Berlin Syndrome

Berlin Syndrome Movie Review | Cate Shortland | Teresa Palmer | Teresa Palmer | Movie Review of Berlin Syndrome | Rocheston TV

Movie Info

  • Director: Cate Shortland
  • Actors: Teresa Palmer, Max Riemelt
  • Music: Bryony Marks
  • Cinematography: Germain McMicking
  • Edited by: Jack Hutchings
  • Produced by: Polly Staniford

Movie Reviews

Berlin Syndrome: An Unhindered, Intense and Terrifying Thriller

Movie Review by Trijai Nerthi (Rocheston Certified Movie Critic)

Berlin Syndrome is an unhindered thriller that isn’t afraid to go into frightening details. Based on Melanie Joosten’s novel of the same name, this film is directed with utmost finesse by director Cate Shortland. Though a section of audiences might find the film to be too eerie, the effect it leaves you with is most-definitely intended.

Clare (Teresa Palmer), an Australian photographer lands in Berlin with brimming hopes of capturing the city’s thriving architecture. Soon after she arrives in this strange land, she meets Andi (Max Riemelt), a charming and scholarly high school teacher. As the two of them playfully exchange flirtation, Andi’s intensity strikes the onlookers as sinister but Clare has no idea of it.

A few days later Clare decides to spend the night at Andi’s place. On waking up she realizes that she is being held captive within the confines of his apartment. All hell breaks loose when she further discovers that her captivity is just a small part of his petrifying plan.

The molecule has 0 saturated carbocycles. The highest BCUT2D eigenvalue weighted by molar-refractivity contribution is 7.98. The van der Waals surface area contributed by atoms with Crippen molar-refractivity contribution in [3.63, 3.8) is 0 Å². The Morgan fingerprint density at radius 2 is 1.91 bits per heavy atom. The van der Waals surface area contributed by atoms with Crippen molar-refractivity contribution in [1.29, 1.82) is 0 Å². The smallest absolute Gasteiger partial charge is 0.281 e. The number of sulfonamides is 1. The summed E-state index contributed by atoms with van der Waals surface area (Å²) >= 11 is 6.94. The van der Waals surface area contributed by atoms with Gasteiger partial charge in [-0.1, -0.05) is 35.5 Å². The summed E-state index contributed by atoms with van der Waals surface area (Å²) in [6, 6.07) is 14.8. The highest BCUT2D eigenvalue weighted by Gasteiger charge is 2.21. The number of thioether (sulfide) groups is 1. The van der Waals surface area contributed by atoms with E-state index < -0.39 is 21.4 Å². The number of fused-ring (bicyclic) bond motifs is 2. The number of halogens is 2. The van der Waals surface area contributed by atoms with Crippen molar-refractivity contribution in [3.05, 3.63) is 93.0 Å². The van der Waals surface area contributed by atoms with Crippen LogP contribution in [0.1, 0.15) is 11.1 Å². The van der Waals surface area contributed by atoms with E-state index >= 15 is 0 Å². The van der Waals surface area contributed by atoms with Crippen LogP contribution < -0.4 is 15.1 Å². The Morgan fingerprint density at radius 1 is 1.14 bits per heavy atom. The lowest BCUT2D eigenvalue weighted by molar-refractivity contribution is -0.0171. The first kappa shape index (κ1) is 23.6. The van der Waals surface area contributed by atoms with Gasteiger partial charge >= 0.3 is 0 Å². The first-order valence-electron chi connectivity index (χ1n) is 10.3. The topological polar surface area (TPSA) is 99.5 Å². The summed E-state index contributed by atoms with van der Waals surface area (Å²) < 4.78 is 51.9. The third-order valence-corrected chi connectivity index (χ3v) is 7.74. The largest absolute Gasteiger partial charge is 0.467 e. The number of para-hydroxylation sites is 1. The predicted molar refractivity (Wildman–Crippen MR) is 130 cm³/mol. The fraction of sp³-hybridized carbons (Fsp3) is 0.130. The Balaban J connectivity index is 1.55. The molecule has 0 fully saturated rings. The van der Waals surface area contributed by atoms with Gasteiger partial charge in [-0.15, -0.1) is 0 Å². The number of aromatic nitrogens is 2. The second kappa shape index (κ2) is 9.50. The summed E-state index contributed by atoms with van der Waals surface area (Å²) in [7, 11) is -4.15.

The initial ten minute establishment in Berlin Syndrome is achieved impeccably. The liberation Clare feels is portrayed by her roaming about care-free in a new country. Her creative perspective and independence too is highlighted. Due to this strong establishment, the caging of her wild soul is all the more hard hitting.

When Clare is held captive, director Shortland, puts her in an emotional state that goes through five painstaking stages namely denial, anger, bargaining, depression and acceptance. Her transformation through each stage is encapsulated in an impressive manner.

Two aspects covered in the film are especially exceptional. The first one is the unhindered manner in which Shorthand records the relationship between the captor and captive. Their emotional distress and the simultaneous change of moods they encounter are covered in searing depths. As time passes, you get an insight into Andi’s mind. The manner in which he starts to care for Clare showcases his mental disabilities and how might have procured them in the first place.

The second strong aspect in the film is achieving the claustrophobia this story significantly demands. Director Shortland achieves this by giving you a taste of a life outside confinement every now and then to agonize Clare’s state all the more.

A few minor problems can be observed in Berlin Syndrome. A swifter pace could’ve served the director better in sustaining the interest of the audience. The rawness of the film and the excruciating intensity it packs is definitely not for everybody.

As Clare, Teresa Palmer shows promise. This is one of the most challenging and evidently central roles, the actress has played. After a while, many scenes are focused solely on Clare. In these scenes, Teresa conveys Clare’s personality through her emotions and actions alone. The manner in which she holds her own in these silent monologues are very impressive. Hopefully, this wonderful portrayal will open many more doors for her.

Bryony Marks deserves a special mention for the eeriness she brings to the frame with the use of electrifying notes. She remarkably intensifies the terror using her arresting music.

On the whole, Berlin Syndrome will make you fear travelling alone. The troubling after effect it leaves you with will take a while to shake off. If you find this experience enthralling, most definitely go for it.

I don’t like it

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